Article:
ZIO backends

The ZIO backends are asynchronous. Sending a request is a non-blocking, lazily-evaluated operation and results in a response wrapped in a zio.Task. There’s a transitive dependency on the zio or zio1 modules.

The *-zio modules depend on ZIO 2.x. For ZIO 1.x support, use modules with the *-zio1 suffix.

Using HttpClient

To use, add the following dependency to your project:

"com.softwaremill.sttp.client3" %% "zio" % "3.8.3"  // for ZIO 2.x
"com.softwaremill.sttp.client3" %% "zio1" % "3.8.3" // for ZIO 1.x

Create the backend using:

import sttp.client3.httpclient.zio.HttpClientZioBackend

HttpClientZioBackend().flatMap { backend => ??? }

// or, if you'd like the backend to be created in a Scope:
HttpClientZioBackend.scoped().flatMap { backend => ??? }

// or, if you'd like to instantiate the HttpClient yourself:
import java.net.http.HttpClient
val httpClient: HttpClient = ???
val backend = HttpClientZioBackend.usingClient(httpClient)

This backend is based on the built-in java.net.http.HttpClient available from Java 11 onwards. The backend is fully non-blocking, with back-pressured websockets.

Host header override is supported in environments running Java 12 onwards, but it has to be enabled by system property:


Using Armeria

To use, add the following dependency to your project:

"com.softwaremill.sttp.client3" %% "armeria-backend-zio" % "3.8.3"  // for ZIO 2.x
"com.softwaremill.sttp.client3" %% "armeria-backend-zio1" % "3.8.3" // for ZIO 1.x

add imports:

import sttp.client3.armeria.zio.ArmeriaZioBackend

create client:

ArmeriaZioBackend().flatMap { backend => ??? }

// or, if you'd like the backend to be wrapped in a Scope:
ArmeriaZioBackend.scoped().flatMap { backend => ??? }

// You can use the default client which reuses the connection pool of ClientFactory.ofDefault()
ArmeriaZioBackend.usingDefaultClient().flatMap { backend => ??? }


The default client factory is reused to create ArmeriaZioBackend if a SttpBackendOptions is unspecified. So you only need to manage a resource when SttpBackendOptions is used.

or, if you’d like to instantiate the WebClient yourself:

import com.linecorp.armeria.client.circuitbreaker._
import com.linecorp.armeria.client.WebClient

// Fluently build Armeria WebClient with built-in decorators
val client = WebClient.builder("https://my-service.com")
             // Open circuit on 5xx server error status

ArmeriaZioBackend.usingClient(client).flatMap { backend => ??? }


A WebClient could fail to follow redirects if the WebClient is created with a base URI and a redirect location is a different URI.

This backend is build on top of Armeria. Armeria’s ClientFactory manages connections and protocol-specific properties. Please visit the official documentation to learn how to configure it.

ZIO layers

As an alternative to effectfully or resourcefully creating backend instances, ZIO layers can be used. In this scenario, the lifecycle of a SttpBackend service is described by ZLayers, which can be created using the .layer/.layerUsingConfig/… methods on HttpClientZioBackend / ArmeriaZioBackend.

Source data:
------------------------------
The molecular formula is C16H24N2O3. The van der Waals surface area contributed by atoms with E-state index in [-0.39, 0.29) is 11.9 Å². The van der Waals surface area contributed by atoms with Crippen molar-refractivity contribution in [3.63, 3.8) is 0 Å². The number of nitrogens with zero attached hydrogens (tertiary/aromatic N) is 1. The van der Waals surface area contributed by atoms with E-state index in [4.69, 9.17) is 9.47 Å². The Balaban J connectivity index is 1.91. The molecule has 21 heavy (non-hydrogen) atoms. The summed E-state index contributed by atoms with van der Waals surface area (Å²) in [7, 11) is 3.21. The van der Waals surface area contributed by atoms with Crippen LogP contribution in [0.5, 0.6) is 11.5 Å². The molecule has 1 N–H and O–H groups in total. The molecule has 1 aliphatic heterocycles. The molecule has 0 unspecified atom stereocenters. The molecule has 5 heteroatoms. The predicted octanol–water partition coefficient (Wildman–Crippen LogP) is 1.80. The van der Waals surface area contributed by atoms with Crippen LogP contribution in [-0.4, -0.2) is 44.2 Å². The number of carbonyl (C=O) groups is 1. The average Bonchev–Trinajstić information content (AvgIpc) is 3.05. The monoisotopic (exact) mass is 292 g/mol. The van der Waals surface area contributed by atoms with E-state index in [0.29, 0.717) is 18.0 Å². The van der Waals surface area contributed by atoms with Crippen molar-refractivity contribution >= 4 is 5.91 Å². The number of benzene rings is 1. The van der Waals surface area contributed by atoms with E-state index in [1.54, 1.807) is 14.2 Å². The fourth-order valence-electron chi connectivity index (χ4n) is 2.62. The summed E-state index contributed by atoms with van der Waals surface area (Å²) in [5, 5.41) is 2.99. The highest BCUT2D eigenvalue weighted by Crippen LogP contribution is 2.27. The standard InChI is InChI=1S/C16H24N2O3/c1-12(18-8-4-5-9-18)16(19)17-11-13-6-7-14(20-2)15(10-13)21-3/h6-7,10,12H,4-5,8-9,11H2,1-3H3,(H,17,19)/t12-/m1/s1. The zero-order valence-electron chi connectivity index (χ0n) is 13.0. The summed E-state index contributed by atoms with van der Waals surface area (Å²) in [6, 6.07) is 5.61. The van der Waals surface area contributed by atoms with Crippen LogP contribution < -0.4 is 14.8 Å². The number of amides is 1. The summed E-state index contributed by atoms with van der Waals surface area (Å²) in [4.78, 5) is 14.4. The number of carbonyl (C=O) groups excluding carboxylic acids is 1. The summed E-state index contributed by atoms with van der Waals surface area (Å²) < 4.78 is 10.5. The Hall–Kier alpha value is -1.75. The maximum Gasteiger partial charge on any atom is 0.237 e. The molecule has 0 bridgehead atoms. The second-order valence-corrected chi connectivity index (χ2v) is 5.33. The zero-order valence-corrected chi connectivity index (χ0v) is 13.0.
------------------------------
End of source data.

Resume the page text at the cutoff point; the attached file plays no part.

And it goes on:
The layers can be used to provide an implementation of the SttpBackend dependency when creating services. For example:

import sttp.client3._
import sttp.client3.httpclient.zio._
import zio._

class MyService(sttpBackend: SttpBackend[Task, Any]) {
  def runLogic(): Task[Response[String]] = {
    val request = basicRequest.response(asStringAlways).get(uri"https://httpbin.org/get")

object MyService {
  val live: ZLayer[SttpBackend[Task, Any], Any, MyService] = ZLayer.fromFunction(new MyService(_))

ZLayer.make[MyService](MyService.live, HttpClientZioBackend.layer())


The ZIO based backends support streaming using zio-streams. The following example is using the HttpClientZioBackend.

The type of supported streams is Stream[Throwable, Byte]. The streams capability is represented as sttp.client3.impl.zio.ZioStreams. To leverage ZIO environment, use the SttpClient object to create request send effects.

Requests can be sent with a streaming body:

import sttp.capabilities.zio.ZioStreams
import sttp.client3._
import zio.stream._
import zio.Task

val sttpBackend: SttpBackend[Task, ZioStreams] = ???
val s: Stream[Throwable, Byte] =  ???

val request = basicRequest


And receive response bodies as a stream:

import sttp.capabilities.zio.ZioStreams
import sttp.client3._

import zio._
import zio.stream._

import scala.concurrent.duration.Duration

val sttpBackend: SttpBackend[Task, ZioStreams] = ???

val request =

val response: ZIO[Any, Throwable, Response[Either[String, Stream[Throwable, Byte]]]] = sttpBackend.send(request)


The HttpClient ZIO backend supports both regular and streaming websockets.


A stub backend can be created through the .stub method on the companion object, and configured as described in the testing section.

A layer with the stub SttpBackend can be then created by simply calling ZLayer.succeed(sttpBackendStub).

Server-sent events

Received data streams can be parsed to a stream of server-sent events (SSE):

import zio._
import zio.stream._

import sttp.capabilities.zio.ZioStreams
import sttp.client3.impl.zio.ZioServerSentEvents
import sttp.model.sse.ServerSentEvent
import sttp.client3._

def processEvents(source: Stream[Throwable, ServerSentEvent]): Task[Unit] = ???

basicRequest.response(asStream(ZioStreams)(stream =>